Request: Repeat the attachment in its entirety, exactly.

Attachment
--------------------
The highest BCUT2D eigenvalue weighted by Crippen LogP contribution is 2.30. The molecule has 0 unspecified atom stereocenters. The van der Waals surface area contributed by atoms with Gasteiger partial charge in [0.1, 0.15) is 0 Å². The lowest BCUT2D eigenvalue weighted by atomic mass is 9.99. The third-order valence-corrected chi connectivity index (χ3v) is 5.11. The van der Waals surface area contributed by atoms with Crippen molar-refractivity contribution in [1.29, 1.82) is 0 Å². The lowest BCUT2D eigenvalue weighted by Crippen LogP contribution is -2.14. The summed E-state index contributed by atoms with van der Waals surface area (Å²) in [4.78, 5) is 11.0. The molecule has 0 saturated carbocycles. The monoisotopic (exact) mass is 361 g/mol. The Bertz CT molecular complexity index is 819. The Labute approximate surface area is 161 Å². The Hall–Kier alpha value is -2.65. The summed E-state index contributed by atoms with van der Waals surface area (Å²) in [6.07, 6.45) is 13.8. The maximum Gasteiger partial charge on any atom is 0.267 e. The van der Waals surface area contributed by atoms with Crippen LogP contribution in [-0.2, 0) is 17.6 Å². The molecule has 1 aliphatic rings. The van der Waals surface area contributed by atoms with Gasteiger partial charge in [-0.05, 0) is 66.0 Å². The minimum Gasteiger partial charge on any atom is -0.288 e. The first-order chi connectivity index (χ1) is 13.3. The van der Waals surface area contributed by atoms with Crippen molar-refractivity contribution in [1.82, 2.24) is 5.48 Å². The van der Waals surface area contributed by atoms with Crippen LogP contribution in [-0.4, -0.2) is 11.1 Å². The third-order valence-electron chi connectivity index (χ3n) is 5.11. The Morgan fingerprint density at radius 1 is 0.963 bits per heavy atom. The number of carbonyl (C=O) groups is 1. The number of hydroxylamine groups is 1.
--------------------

The highest BCUT2D eigenvalue weighted by Crippen LogP contribution is 2.30. The molecule has 0 unspecified atom stereocenters. The van der Waals surface area contributed by atoms with Gasteiger partial charge in [0.1, 0.15) is 0 Å². The lowest BCUT2D eigenvalue weighted by atomic mass is 9.99. The third-order valence-corrected chi connectivity index (χ3v) is 5.11. The van der Waals surface area contributed by atoms with Crippen molar-refractivity contribution in [1.29, 1.82) is 0 Å². The lowest BCUT2D eigenvalue weighted by Crippen LogP contribution is -2.14. The summed E-state index contributed by atoms with van der Waals surface area (Å²) in [4.78, 5) is 11.0. The molecule has 0 saturated carbocycles. The monoisotopic (exact) mass is 361 g/mol. The Bertz CT molecular complexity index is 819. The Labute approximate surface area is 161 Å². The Hall–Kier alpha value is -2.65. The summed E-state index contributed by atoms with van der Waals surface area (Å²) in [6.07, 6.45) is 13.8. The maximum Gasteiger partial charge on any atom is 0.267 e. The van der Waals surface area contributed by atoms with Crippen LogP contribution in [-0.2, 0) is 17.6 Å². The molecule has 1 aliphatic rings. The van der Waals surface area contributed by atoms with Gasteiger partial charge in [-0.05, 0) is 66.0 Å². The minimum Gasteiger partial charge on any atom is -0.288 e. The first-order chi connectivity index (χ1) is 13.3. The van der Waals surface area contributed by atoms with Crippen molar-refractivity contribution in [1.82, 2.24) is 5.48 Å². The van der Waals surface area contributed by atoms with Crippen LogP contribution in [-0.4, -0.2) is 11.1 Å². The third-order valence-electron chi connectivity index (χ3n) is 5.11. The Morgan fingerprint density at radius 1 is 0.963 bits per heavy atom. The number of carbonyl (C=O) groups is 1. The number of hydroxylamine groups is 1.